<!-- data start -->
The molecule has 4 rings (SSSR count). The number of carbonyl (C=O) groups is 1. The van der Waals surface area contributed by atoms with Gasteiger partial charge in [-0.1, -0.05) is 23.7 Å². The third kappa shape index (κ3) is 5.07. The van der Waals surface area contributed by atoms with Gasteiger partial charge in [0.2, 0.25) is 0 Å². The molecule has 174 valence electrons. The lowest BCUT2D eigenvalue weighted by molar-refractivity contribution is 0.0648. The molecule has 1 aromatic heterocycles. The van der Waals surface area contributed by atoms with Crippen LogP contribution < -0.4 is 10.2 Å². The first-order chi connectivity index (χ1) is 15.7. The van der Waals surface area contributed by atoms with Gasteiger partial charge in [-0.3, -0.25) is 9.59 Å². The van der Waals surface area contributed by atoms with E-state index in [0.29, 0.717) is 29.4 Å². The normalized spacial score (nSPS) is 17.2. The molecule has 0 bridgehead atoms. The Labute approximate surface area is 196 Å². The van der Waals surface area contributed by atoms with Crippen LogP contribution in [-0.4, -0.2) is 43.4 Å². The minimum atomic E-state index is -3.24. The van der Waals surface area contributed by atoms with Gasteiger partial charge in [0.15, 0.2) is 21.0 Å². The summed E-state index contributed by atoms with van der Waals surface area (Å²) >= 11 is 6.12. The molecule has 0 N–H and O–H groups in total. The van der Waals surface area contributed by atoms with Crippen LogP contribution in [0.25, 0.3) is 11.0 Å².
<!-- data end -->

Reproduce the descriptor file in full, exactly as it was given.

The molecule has 4 rings (SSSR count). The number of carbonyl (C=O) groups is 1. The van der Waals surface area contributed by atoms with Gasteiger partial charge in [-0.1, -0.05) is 23.7 Å². The third kappa shape index (κ3) is 5.07. The van der Waals surface area contributed by atoms with Gasteiger partial charge in [0.2, 0.25) is 0 Å². The molecule has 174 valence electrons. The lowest BCUT2D eigenvalue weighted by molar-refractivity contribution is 0.0648. The molecule has 1 aromatic heterocycles. The van der Waals surface area contributed by atoms with Crippen LogP contribution < -0.4 is 10.2 Å². The first-order chi connectivity index (χ1) is 15.7. The van der Waals surface area contributed by atoms with Gasteiger partial charge in [-0.3, -0.25) is 9.59 Å². The van der Waals surface area contributed by atoms with E-state index in [0.29, 0.717) is 29.4 Å². The normalized spacial score (nSPS) is 17.2. The molecule has 0 bridgehead atoms. The Labute approximate surface area is 196 Å². The van der Waals surface area contributed by atoms with Crippen LogP contribution in [-0.4, -0.2) is 43.4 Å². The minimum atomic E-state index is -3.24. The van der Waals surface area contributed by atoms with Gasteiger partial charge in [0.15, 0.2) is 21.0 Å². The summed E-state index contributed by atoms with van der Waals surface area (Å²) >= 11 is 6.12. The molecule has 0 N–H and O–H groups in total. The van der Waals surface area contributed by atoms with Crippen LogP contribution in [0.25, 0.3) is 11.0 Å².